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A positive greeting

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Dealing with cancer I find it a challenge every time someone asks me: ‘How are you?’ (Especially when they come sad-eyed and full of genuine concern). A struggle with my integrity turns me into a stunned mullet. I can’t in all honesty say a glib: ‘Fine thanks’. Nor do I want to nail them to the floor for an hour with the finer details. While I was out walking recently a friendly local rode past me on her bicycle and threw this very question over her shoulder. ‘Wretched thanks’ I answered  but the reply was clearly lost on the wind because she never turned back! What I want to say in response to this common greeting is: ‘Can’t you ask me an easier question?’ Writing my feelings out has cleared my mind and led me to framing as honest a response as I can muster so I am ready for the next ‘How are you?’ In future I will say: ‘I’m travelling well thanks’. This is true. There is a long way to go yet but I intend to do it all as well as possible. I tried this out at a local gathering last Saturday. I was singing with the Rhythms of the Reef women’s barbershop chorus in the village hall. Many of the audience were solicitous. My positive answer to the inevitable ‘how are you’s, delivered with a smile, evinced clear relief in my enquirers; so it served both as a positive reinforcement for myself and a gift to them.

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About pipsky

A creative, generous 64 year old with a PhD in Performance Studies trying to grow old disgracefully while working like mad in regional Queensland, squeezing the juice out of every day & still trying to find the balance that will maintain the quiet mind that makes her useful to others and nice to live with.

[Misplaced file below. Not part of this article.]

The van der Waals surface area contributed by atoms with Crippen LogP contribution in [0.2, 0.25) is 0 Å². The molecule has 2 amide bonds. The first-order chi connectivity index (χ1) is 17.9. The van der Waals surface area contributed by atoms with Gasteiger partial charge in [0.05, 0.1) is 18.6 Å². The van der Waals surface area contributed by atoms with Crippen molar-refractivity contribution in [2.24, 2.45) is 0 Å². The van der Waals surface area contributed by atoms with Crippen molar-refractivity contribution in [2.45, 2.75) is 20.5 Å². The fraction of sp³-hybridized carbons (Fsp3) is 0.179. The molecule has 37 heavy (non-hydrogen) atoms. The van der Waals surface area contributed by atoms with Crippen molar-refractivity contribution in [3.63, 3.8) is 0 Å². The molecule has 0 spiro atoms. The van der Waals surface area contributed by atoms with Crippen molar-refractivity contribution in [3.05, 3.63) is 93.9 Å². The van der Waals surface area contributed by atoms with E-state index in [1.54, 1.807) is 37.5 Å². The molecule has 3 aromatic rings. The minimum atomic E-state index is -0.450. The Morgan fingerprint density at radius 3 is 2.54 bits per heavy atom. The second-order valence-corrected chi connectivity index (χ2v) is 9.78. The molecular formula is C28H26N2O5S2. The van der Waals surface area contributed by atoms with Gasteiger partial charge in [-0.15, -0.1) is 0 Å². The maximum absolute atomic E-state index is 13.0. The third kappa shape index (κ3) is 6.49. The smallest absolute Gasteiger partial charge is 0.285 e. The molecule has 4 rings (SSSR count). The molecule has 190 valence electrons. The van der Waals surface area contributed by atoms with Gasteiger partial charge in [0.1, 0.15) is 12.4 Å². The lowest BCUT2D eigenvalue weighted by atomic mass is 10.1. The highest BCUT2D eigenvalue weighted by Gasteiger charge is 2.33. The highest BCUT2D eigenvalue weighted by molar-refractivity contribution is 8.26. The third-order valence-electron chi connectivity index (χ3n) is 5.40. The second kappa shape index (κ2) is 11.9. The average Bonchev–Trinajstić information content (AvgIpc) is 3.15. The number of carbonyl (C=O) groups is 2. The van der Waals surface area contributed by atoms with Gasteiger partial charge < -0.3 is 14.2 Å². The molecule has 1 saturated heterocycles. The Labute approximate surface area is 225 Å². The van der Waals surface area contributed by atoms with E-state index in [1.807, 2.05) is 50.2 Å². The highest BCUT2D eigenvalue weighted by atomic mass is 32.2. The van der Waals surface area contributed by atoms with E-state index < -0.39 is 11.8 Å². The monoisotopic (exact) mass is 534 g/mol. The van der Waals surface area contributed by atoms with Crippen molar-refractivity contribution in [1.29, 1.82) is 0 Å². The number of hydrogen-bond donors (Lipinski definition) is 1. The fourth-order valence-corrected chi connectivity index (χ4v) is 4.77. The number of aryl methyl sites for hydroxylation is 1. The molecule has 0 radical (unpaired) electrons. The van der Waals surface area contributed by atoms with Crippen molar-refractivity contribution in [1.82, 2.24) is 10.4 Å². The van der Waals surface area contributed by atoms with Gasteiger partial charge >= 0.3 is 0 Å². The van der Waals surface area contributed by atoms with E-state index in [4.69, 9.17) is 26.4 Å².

8 responses »

  1. how are you…what’s up…how is the day…all well intentioned questions and sometimes so difficult to answer, and you have figured it out Jude! how are you travelling has time embedded in it doesn’t it, so is a perfect response…at this time i am walking, at this time i am becoming.
    i have been wondering how things are going, and what it is like on your path to recovery. i love the fact that you are writing and walking.
    thinking of you…warmest

    Reply
  2. I stumbled upon your blog thru abc.net and as I have two family members currently receiving chemo I was interested in how you are dealing with “Jimmy Dancer” as we have come to call it “the monkey on your back” as well as a few other choice phrases! Thank you for your honesty and your beautiful writing style – I am hooked. take care and be kind to yourself.

    Reply
    • HI Julia great to tune into you I love the ‘Jimmy Dancer’ title and it has given me the idea of finding the right name for my travelling companion! I see the family in a week or two and I wil get them working on it as well!

      Reply
  3. Jude,
    ‘how are you’ is actually an old old ancient AngloSaxon phrase that translates as ‘I love you profoundly, admire you greatly, but beside your brilliance my little light doesn’t shine so I am too shy to say all this to your face personally, and so,.h r y ?….’ Its true meaning has been lost in the annals of time.
    I keep seeing you in the deep Halls of the Goddess retrieving lost parts of your soul Self and having a really interesting journey.
    Love

    Reply
  4. I have been reading your blog for weeks, so pardon my tardiness in contributing. Perhaps I feel as stunned as that mullet in your blog …how do I respond?

    My reactions have been festering. Initially, there was the shock of your diagnosis. The ‘C’ word! Then we held our breath when your operation (so radical, so severe …) was happening. Next came some relief after the operation – the physical healing could begin. Surgery, stitches, various -ectomies: these we can deal with. We’ve all had something surgically removed. We know the routine: offending appendage is identified, removed and then a period of mending. A bit of hospital hospitality, jelly and ice-cream and you’re home before you know it …

    But this a different critter, isn’t it? It takes some getting rid of. It doesn’t always play by the rules. And I hate it.

    I hate what it has done to you and how it has invaded your lives.
    I hate it and want it gone.